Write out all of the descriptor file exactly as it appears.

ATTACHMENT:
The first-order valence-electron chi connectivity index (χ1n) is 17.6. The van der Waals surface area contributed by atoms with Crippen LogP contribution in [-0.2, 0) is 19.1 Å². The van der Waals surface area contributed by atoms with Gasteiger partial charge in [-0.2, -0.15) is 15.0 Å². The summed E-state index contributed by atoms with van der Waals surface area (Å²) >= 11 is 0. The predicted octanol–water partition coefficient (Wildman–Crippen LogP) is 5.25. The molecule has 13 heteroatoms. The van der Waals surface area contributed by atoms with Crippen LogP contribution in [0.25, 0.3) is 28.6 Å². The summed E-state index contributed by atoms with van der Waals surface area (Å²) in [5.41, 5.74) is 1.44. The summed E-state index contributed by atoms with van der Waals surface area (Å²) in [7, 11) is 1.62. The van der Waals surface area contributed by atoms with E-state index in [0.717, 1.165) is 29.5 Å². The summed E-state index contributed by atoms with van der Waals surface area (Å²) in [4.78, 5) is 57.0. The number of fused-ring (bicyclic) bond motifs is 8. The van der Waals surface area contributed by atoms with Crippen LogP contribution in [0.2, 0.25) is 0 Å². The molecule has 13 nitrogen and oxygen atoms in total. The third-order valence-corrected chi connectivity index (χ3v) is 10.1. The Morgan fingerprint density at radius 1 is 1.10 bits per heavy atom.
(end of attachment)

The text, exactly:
The first-order valence-electron chi connectivity index (χ1n) is 17.6. The van der Waals surface area contributed by atoms with Crippen LogP contribution in [-0.2, 0) is 19.1 Å². The van der Waals surface area contributed by atoms with Gasteiger partial charge in [-0.2, -0.15) is 15.0 Å². The summed E-state index contributed by atoms with van der Waals surface area (Å²) >= 11 is 0. The predicted octanol–water partition coefficient (Wildman–Crippen LogP) is 5.25. The molecule has 13 heteroatoms. The van der Waals surface area contributed by atoms with Crippen LogP contribution in [0.25, 0.3) is 28.6 Å². The summed E-state index contributed by atoms with van der Waals surface area (Å²) in [5.41, 5.74) is 1.44. The summed E-state index contributed by atoms with van der Waals surface area (Å²) in [7, 11) is 1.62. The van der Waals surface area contributed by atoms with E-state index in [0.717, 1.165) is 29.5 Å². The summed E-state index contributed by atoms with van der Waals surface area (Å²) in [4.78, 5) is 57.0. The number of fused-ring (bicyclic) bond motifs is 8. The van der Waals surface area contributed by atoms with Crippen LogP contribution in [0.2, 0.25) is 0 Å². The molecule has 13 nitrogen and oxygen atoms in total. The third-order valence-corrected chi connectivity index (χ3v) is 10.1. The Morgan fingerprint density at radius 1 is 1.10 bits per heavy atom.